Procedure : 2016/0805(NLE)
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Document selected : A8-0183/2016

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PV 07/06/2016 - 5.8
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PE 582.052v03-00 A8-0183/2016

on the nomination of Rimantas Šadžius as a Member of the Court of Auditors

(C8‑0126/2016 – 2016/0805(NLE))

Committee on Budgetary Control

Rapporteur: Bart Staes



on the nomination of Rimantas Šadžius as a Member of the Court of Auditors

(C8‑0126/2016 – 2016/0805(NLE))


The European Parliament,

–  having regard to Article 286(2) of the Treaty on the Functioning of the European Union, pursuant to which the Council consulted Parliament (C8‑0126/2016),

–  having regard to Rule 121 of its Rules of Procedure,

–  having regard to the report of the Committee on Budgetary Control (A8-0183/2016),

A.  whereas Parliament’s Committee on Budgetary Control proceeded to evaluate the credentials of the nominee, in particular in view of the requirements laid down in Article 286(1) of the Treaty on the Functioning of the European Union;

B.  whereas at its meeting of 23 May 2016 the Committee on Budgetary Control heard the Council’s nominee for membership of the Court of Auditors;

1.  Delivers a favourable opinion on the Council’s nomination of Rimantas Šadžius as a Member of the Court of Auditors;

2.  Instructs its President to forward this decision to the Council and, for information, the Court of Auditors, the other institutions of the European Union and the audit institutions of the Member States.




2002 Graduated from the Faculty of Law of Vilnius University and acquired lawyer qualifications and Master’s Degree in Law.

1983   Graduated from the Faculty of Chemistry of Lomonosov Moscow State University (cum laude) and acquired chemist qualifications.


As of 13 December 2012 Minister of Finance of the Republic of Lithuania

2009 - December 2012 Scientific publishing service company

May 2007 - December 2008 Minister of Finance of the Republic of Lithuania

July 2006 – May 2007 Ministry of Finance of the Republic of Lithuania, Vice-Minister

December 2004 – July 2006 Ministry of Health of the Republic of Lithuania, Vice-Minister

November 2003 – December 2004 Ministry of Social Security and Labour, Vice-Minister


Scientific researches in the fields of Quantum Chemistry and Solid-

State Physics, translations, editing and publication of scientific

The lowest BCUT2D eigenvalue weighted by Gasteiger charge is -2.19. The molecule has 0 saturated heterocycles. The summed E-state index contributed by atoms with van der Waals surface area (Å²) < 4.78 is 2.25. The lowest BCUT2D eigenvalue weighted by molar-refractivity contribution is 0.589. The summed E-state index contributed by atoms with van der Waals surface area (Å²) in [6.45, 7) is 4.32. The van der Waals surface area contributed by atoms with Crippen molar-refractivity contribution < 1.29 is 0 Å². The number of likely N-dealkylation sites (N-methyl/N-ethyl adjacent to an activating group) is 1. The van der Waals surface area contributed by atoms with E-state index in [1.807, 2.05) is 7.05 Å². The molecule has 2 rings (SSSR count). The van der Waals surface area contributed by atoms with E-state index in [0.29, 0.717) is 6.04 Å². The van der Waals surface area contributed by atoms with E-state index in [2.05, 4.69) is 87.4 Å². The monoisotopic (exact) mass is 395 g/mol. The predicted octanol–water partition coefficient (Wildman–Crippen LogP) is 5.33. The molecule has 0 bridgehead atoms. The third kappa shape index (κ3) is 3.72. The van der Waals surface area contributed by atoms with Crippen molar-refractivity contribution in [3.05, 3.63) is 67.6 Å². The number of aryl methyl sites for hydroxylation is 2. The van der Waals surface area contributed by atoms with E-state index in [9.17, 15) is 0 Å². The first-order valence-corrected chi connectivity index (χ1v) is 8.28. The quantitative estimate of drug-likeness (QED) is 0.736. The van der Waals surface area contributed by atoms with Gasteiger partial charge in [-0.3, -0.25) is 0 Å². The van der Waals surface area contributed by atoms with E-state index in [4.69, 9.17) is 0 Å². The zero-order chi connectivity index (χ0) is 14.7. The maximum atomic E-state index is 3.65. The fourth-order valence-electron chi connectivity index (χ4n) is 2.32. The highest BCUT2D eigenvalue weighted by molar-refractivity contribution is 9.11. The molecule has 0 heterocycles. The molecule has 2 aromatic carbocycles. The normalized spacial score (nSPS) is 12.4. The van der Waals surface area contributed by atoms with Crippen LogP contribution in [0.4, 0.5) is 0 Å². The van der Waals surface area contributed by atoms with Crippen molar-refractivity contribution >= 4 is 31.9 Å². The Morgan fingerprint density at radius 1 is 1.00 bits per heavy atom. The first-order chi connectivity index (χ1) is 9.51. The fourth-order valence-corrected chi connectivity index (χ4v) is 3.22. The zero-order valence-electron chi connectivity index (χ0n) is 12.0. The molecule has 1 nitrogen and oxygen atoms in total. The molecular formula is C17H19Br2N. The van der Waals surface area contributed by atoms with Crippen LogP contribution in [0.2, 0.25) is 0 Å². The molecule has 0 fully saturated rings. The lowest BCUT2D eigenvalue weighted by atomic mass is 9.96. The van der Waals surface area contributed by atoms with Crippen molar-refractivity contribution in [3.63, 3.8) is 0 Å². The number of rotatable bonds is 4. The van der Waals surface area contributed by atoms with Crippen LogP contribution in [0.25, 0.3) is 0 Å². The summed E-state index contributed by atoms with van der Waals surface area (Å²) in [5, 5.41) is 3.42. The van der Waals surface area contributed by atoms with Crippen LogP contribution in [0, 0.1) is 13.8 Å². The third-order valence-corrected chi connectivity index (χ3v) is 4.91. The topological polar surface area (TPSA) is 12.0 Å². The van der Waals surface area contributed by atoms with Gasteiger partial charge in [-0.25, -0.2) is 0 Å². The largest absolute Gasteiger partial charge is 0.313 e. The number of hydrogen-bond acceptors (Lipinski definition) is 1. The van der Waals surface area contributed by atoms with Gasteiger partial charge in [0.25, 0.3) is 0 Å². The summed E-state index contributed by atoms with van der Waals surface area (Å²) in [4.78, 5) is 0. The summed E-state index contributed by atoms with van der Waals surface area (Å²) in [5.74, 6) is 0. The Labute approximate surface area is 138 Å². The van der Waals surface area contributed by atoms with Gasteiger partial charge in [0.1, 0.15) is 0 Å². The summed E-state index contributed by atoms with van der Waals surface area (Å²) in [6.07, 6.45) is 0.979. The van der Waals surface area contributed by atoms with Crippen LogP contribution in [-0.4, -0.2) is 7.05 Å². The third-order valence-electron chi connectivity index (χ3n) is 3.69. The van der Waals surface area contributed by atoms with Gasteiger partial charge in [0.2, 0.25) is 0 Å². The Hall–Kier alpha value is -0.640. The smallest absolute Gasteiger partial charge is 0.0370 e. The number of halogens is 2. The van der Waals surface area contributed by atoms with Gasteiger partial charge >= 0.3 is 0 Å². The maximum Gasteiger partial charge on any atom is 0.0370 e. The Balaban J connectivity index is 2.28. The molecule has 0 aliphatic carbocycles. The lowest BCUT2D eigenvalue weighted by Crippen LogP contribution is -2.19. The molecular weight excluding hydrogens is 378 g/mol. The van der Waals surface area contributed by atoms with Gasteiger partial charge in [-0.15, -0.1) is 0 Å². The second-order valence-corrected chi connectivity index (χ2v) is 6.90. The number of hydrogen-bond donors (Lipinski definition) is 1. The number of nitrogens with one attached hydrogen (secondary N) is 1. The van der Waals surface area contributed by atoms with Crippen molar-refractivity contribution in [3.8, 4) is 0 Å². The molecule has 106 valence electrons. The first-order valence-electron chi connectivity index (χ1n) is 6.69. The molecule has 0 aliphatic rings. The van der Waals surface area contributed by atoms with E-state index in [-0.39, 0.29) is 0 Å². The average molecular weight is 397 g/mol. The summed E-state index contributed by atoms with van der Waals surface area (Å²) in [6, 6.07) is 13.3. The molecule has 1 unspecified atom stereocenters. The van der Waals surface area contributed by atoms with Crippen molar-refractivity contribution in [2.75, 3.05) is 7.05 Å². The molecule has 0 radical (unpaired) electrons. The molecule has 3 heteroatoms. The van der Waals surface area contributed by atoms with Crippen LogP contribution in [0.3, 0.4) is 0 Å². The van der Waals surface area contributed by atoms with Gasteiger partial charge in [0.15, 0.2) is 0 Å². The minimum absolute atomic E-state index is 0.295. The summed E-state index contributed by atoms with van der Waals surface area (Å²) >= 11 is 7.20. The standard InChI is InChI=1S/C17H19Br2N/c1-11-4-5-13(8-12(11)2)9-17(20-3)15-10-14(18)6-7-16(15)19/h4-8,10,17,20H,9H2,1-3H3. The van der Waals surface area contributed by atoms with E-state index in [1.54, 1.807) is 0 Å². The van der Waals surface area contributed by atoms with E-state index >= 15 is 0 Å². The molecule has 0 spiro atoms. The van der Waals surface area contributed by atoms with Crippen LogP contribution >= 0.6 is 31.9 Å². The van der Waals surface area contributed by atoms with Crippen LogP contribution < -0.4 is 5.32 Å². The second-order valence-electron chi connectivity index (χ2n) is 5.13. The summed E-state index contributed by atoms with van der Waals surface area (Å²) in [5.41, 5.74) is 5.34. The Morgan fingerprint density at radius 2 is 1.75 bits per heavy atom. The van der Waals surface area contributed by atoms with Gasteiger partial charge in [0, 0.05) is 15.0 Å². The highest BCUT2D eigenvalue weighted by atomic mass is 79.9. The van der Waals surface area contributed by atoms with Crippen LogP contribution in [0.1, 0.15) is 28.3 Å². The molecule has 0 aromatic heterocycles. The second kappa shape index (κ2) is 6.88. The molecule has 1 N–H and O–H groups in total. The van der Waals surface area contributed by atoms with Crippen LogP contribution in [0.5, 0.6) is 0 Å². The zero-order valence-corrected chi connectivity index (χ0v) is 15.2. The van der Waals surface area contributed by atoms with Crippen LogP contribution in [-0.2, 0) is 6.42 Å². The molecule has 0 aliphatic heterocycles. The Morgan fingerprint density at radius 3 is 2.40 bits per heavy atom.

literature, also accounting and tax consultations.


English, Russian, Polish, German – excellent, French – basic skills.


Member of the Lithuanian Social Democratic Party (Member of LSDP Board).

Lithuanian Association of Physicists

HOBBY: Classical music, foreign languages.


Professional experience

1.  Please list your professional experience in public finance be it in budgetary planning, budget implementation or management or budget control or auditing.

Starting from 2003, my professional activities all the time had close connection to public finance.

As a Vice-Minister of Social security and Labour, I had in my responsibilities the issues of social insurance and social assistance budgets. One of significant undertakings where I made a major personal contribution was construction of a specific state aid scheme for supporting employment of vulnerable groups of workforce via so-called social enterprises, or a new kind of private businesses specifically designed to employ disabled people, long-term unemployed, former prisoners etc. Special tasks were put before me also with ongoing accession of Lithuania to the European Union in 2004: this included implementation of projects financed from EU pre-accession funds and preparation to start using the EU structural assistance in the programming period of 2004–2006.

At the Ministry of Health of the Republic of Lithuania one of the main areas of my professional interest and responsibilities was ensuring health care financing via the State Health Insurance Fund. This included work with the legislation providing resources, i.e. health insurance contributions paid by natural and legal persons, but also budgetary planning for financing different health care providers, also tackling complicated relations between the public and private sector actors in the area. This also allowed me to study in some detail health care financing systems of a number of other countries.

The Ministry of Health was a responsible authority for implementation of EU-funded projects in the health area. At that time in the Ministry I chaired the project selection committee, where important aspects of resource planning, results-orientation, responsible budget management were discussed. During my term at MoH we also started to compose the Strategy for the Use of EU Structural Funds for the next programming period of 2007–2013, which meant for Lithuania a completely new stage and new challenges in budget planning, which included results indicators and cross area assessments of efficiency of EU investments..